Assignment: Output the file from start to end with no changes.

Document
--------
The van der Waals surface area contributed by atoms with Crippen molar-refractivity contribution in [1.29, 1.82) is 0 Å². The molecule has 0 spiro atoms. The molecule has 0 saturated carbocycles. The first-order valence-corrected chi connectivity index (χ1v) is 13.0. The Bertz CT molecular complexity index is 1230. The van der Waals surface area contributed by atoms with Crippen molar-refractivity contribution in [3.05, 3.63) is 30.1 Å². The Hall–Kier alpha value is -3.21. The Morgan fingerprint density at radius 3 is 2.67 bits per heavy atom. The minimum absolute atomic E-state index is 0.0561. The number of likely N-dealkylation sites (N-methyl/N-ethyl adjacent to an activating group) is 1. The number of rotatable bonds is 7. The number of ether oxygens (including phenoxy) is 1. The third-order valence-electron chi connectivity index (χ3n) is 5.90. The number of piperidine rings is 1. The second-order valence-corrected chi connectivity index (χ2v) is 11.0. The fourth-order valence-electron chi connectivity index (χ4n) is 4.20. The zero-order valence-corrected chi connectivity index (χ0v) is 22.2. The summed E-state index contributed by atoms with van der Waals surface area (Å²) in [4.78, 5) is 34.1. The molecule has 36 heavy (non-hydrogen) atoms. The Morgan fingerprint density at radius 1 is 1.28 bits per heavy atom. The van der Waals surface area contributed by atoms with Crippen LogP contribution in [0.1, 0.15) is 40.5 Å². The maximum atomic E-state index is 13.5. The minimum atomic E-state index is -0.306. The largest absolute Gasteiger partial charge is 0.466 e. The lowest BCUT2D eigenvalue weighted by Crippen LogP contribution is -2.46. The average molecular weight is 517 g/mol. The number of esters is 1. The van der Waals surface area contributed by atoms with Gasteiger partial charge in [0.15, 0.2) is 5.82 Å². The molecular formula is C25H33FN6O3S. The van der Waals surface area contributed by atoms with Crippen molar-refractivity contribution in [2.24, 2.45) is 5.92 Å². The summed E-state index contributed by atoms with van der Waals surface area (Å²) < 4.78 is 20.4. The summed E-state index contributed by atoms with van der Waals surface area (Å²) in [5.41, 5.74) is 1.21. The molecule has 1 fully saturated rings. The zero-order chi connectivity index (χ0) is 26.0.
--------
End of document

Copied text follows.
The van der Waals surface area contributed by atoms with Crippen molar-refractivity contribution in [1.29, 1.82) is 0 Å². The molecule has 0 spiro atoms. The molecule has 0 saturated carbocycles. The first-order valence-corrected chi connectivity index (χ1v) is 13.0. The Bertz CT molecular complexity index is 1230. The van der Waals surface area contributed by atoms with Crippen molar-refractivity contribution in [3.05, 3.63) is 30.1 Å². The Hall–Kier alpha value is -3.21. The Morgan fingerprint density at radius 3 is 2.67 bits per heavy atom. The minimum absolute atomic E-state index is 0.0561. The number of likely N-dealkylation sites (N-methyl/N-ethyl adjacent to an activating group) is 1. The number of rotatable bonds is 7. The number of ether oxygens (including phenoxy) is 1. The third-order valence-electron chi connectivity index (χ3n) is 5.90. The number of piperidine rings is 1. The second-order valence-corrected chi connectivity index (χ2v) is 11.0. The fourth-order valence-electron chi connectivity index (χ4n) is 4.20. The zero-order valence-corrected chi connectivity index (χ0v) is 22.2. The summed E-state index contributed by atoms with van der Waals surface area (Å²) in [4.78, 5) is 34.1. The molecule has 36 heavy (non-hydrogen) atoms. The Morgan fingerprint density at radius 1 is 1.28 bits per heavy atom. The van der Waals surface area contributed by atoms with Crippen LogP contribution in [0.1, 0.15) is 40.5 Å². The maximum atomic E-state index is 13.5. The minimum atomic E-state index is -0.306. The largest absolute Gasteiger partial charge is 0.466 e. The lowest BCUT2D eigenvalue weighted by Crippen LogP contribution is -2.46. The average molecular weight is 517 g/mol. The number of esters is 1. The van der Waals surface area contributed by atoms with Gasteiger partial charge in [0.15, 0.2) is 5.82 Å². The molecular formula is C25H33FN6O3S. The van der Waals surface area contributed by atoms with Crippen molar-refractivity contribution in [2.24, 2.45) is 5.92 Å². The summed E-state index contributed by atoms with van der Waals surface area (Å²) < 4.78 is 20.4. The summed E-state index contributed by atoms with van der Waals surface area (Å²) in [5.41, 5.74) is 1.21. The molecule has 1 fully saturated rings. The zero-order chi connectivity index (χ0) is 26.0.